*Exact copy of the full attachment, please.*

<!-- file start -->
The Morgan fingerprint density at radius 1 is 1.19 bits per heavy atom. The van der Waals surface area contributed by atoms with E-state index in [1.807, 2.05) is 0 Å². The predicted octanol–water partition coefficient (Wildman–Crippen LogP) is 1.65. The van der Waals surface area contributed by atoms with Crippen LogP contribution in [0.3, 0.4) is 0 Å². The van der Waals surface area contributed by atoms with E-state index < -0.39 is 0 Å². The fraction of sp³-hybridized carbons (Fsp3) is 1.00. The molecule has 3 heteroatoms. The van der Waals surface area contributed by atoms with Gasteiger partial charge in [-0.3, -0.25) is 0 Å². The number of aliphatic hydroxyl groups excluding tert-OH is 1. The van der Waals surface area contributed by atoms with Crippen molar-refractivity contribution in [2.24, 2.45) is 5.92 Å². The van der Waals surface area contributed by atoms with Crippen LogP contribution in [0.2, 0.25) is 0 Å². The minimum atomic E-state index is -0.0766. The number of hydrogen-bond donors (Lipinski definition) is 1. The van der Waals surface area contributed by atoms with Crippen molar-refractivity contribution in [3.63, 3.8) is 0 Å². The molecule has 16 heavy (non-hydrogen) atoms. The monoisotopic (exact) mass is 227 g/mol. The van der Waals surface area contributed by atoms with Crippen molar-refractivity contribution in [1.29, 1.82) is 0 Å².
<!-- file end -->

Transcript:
The Morgan fingerprint density at radius 1 is 1.19 bits per heavy atom. The van der Waals surface area contributed by atoms with E-state index in [1.807, 2.05) is 0 Å². The predicted octanol–water partition coefficient (Wildman–Crippen LogP) is 1.65. The van der Waals surface area contributed by atoms with Crippen LogP contribution in [0.3, 0.4) is 0 Å². The van der Waals surface area contributed by atoms with E-state index < -0.39 is 0 Å². The fraction of sp³-hybridized carbons (Fsp3) is 1.00. The molecule has 3 heteroatoms. The van der Waals surface area contributed by atoms with Gasteiger partial charge in [-0.3, -0.25) is 0 Å². The number of aliphatic hydroxyl groups excluding tert-OH is 1. The van der Waals surface area contributed by atoms with Crippen molar-refractivity contribution in [2.24, 2.45) is 5.92 Å². The van der Waals surface area contributed by atoms with Crippen LogP contribution in [0.2, 0.25) is 0 Å². The minimum atomic E-state index is -0.0766. The number of hydrogen-bond donors (Lipinski definition) is 1. The van der Waals surface area contributed by atoms with Crippen molar-refractivity contribution in [3.63, 3.8) is 0 Å². The molecule has 16 heavy (non-hydrogen) atoms. The monoisotopic (exact) mass is 227 g/mol. The van der Waals surface area contributed by atoms with Crippen molar-refractivity contribution in [1.29, 1.82) is 0 Å².